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Norah Jones | Pick Me Up Off the Floor

Jones goes with the flow on this compilation of recent unreleased leftovers.

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Norah Jones knows how to go with the flow. Especially these days. In the past year and change, the eclectic and increasingly prolific singer-pianist has released the off-the-cuff album Begin Again (which found her collaborating with Wilco’s Jeff Tweedy among others), her alt-country supergroup Puss N Boots’ sophomore set Sister and their holiday EP Dear Santa… Now, mere months after we last heard from her, she’s back again with her eighth studio affair Pick Me Up Off The Floor, which collects an assortment of previously unreleased tunes (including the Tweedy-assisted I’m Alive) from various sessions over the past few years. Naturally, it’s more sonically and stylistically diverse than some of her releases, moving gracefully between jazz, soul, pop, country, folk and more. But as always, Jones’ dusty purr and jazzy touch are the musical glue that binds it all together. It might not be essential for casual fans — but for the faithful, it certainly offers a refreshingly casual pick-me-up. Which probably makes it worth picking up.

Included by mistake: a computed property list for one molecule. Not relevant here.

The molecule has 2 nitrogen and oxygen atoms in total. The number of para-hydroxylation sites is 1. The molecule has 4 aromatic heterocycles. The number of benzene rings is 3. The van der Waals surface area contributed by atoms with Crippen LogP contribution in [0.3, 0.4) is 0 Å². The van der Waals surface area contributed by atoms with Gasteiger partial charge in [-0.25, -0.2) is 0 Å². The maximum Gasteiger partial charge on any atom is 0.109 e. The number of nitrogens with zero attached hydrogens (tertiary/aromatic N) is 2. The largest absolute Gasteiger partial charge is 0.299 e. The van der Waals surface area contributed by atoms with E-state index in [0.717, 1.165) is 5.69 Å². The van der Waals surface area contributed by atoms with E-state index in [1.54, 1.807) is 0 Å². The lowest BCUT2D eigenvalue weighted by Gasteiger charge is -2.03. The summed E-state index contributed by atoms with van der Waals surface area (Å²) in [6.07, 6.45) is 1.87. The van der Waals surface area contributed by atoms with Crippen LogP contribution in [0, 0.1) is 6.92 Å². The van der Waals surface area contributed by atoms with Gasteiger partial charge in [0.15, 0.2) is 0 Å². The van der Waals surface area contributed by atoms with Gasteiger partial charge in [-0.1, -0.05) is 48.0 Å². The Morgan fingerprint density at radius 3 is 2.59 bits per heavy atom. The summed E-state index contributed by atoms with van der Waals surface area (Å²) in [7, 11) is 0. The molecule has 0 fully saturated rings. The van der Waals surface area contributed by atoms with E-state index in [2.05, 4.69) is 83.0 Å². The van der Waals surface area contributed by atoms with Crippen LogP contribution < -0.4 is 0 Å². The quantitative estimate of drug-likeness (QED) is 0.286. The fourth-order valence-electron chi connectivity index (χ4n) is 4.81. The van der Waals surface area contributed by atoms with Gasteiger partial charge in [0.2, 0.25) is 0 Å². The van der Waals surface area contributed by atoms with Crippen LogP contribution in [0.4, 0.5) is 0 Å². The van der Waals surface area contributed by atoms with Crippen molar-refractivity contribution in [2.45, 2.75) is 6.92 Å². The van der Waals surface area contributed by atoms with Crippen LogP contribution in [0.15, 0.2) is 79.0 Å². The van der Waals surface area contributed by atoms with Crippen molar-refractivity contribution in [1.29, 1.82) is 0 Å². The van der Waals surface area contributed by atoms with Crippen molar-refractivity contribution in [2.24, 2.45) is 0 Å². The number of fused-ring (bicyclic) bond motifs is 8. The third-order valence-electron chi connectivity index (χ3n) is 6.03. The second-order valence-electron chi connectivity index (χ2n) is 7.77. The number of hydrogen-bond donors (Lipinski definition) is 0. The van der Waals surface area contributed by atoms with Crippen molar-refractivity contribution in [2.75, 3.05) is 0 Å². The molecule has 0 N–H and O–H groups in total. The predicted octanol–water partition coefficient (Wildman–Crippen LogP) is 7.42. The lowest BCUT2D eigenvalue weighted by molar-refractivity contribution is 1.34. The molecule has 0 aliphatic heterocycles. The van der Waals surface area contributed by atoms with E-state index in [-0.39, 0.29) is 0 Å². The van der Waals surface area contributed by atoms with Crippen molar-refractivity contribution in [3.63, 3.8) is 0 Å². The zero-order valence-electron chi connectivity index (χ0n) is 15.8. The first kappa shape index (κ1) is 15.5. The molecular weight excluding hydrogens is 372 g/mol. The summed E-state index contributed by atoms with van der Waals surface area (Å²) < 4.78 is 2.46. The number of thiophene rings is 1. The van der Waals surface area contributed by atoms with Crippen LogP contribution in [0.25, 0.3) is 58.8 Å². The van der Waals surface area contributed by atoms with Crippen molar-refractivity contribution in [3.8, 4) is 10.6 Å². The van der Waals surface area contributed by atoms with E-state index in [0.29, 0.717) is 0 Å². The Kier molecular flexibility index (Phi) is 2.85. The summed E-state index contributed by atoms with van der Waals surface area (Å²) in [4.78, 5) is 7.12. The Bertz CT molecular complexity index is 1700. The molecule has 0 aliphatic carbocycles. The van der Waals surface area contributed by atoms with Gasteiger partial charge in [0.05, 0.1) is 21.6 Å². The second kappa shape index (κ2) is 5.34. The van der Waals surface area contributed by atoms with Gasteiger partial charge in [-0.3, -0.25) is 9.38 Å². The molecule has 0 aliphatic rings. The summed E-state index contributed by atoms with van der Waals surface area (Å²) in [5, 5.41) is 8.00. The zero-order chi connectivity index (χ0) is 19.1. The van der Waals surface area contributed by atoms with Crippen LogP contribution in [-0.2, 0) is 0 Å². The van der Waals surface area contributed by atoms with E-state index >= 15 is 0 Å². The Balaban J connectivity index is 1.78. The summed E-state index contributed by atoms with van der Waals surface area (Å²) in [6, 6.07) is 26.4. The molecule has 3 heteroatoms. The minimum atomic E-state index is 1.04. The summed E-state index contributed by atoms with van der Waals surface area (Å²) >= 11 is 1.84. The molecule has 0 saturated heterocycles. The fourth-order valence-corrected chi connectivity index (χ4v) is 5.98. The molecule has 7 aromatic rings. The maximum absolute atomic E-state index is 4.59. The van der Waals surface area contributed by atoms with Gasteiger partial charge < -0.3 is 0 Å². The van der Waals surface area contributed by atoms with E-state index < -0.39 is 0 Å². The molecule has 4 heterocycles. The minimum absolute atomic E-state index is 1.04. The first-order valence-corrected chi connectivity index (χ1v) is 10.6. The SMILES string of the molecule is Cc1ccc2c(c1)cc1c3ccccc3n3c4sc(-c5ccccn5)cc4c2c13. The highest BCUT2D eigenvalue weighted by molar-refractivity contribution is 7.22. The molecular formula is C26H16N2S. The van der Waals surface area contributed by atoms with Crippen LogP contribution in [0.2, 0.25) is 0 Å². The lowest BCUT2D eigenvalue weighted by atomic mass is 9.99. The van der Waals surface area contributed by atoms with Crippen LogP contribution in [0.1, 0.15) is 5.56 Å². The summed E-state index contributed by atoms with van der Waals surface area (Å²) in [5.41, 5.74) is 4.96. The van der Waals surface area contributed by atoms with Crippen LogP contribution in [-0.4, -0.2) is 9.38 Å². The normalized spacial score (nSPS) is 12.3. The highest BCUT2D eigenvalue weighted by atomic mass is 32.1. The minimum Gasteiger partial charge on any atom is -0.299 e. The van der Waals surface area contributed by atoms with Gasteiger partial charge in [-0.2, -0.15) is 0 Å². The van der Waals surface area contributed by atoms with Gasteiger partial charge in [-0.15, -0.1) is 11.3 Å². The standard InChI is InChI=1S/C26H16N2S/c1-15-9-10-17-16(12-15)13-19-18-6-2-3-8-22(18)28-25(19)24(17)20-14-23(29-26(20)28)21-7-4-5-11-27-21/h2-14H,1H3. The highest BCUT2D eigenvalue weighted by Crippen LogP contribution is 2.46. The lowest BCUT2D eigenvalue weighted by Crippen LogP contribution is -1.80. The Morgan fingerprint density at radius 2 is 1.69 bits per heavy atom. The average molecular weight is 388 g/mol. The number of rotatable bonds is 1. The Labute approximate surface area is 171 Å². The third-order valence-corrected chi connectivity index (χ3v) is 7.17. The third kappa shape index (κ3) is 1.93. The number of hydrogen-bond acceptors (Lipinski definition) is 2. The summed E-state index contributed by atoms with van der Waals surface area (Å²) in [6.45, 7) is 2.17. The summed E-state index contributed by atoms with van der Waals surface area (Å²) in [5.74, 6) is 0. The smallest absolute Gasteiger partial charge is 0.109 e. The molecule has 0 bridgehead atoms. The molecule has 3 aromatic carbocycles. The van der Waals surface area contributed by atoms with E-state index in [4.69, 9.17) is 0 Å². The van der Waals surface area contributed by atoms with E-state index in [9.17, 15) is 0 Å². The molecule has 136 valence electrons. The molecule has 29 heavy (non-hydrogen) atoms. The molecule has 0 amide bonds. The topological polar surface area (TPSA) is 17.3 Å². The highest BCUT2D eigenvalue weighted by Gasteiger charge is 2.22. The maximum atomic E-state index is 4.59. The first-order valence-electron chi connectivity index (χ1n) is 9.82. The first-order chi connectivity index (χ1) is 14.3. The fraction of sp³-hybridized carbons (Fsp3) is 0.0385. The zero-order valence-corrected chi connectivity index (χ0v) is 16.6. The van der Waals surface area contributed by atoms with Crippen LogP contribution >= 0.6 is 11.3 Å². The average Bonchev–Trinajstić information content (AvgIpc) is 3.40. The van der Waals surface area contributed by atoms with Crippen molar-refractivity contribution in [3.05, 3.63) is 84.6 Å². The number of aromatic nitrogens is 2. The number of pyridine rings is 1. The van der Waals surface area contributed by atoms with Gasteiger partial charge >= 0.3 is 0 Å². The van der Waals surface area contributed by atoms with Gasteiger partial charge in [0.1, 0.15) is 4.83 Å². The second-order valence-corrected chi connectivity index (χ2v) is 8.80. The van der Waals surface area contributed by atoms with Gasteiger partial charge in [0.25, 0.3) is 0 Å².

THE PRESS RELEASE:Norah Jones didn’t mean to make another album. After she finished touring 2016’s Day Breaks — her beloved return to piano-based jazz — she walked away from the well-worn album cycle grind and into an unfamiliar territory without boundaries: A series of short sessions with an ever-changing array of collaborators resulting in a diverse stream of singles (with Mavis Staples, Rodrigo Amarante, Thomas Bartlett, Tarriona Tank Ball, and more). But then slowly but surely, the session songs Jones hadn’t released congealed into that very thing she’d meant to avoid — an album. But Pick Me Up Off The Floor is not some disjointed collage. It holds together beautifully, connected by the sly groove of her piano trios, lyrics that confront loss and portend hope, and a heavy mood that leans into darkness before ultimately finding the light. “Every session I’ve done, there’ve been extra songs I didn’t release and they’ve sort of been collecting for the last two years,” says Jones. “I became really enamored with them, having the rough mixes on my phone, listening while I walk the dog. The songs stayed stuck in my head and I realized that they had this surreal thread running through them. It feels like a fever dream taking place somewhere between God, the Devil, the heart, the Country, the planet, and me.”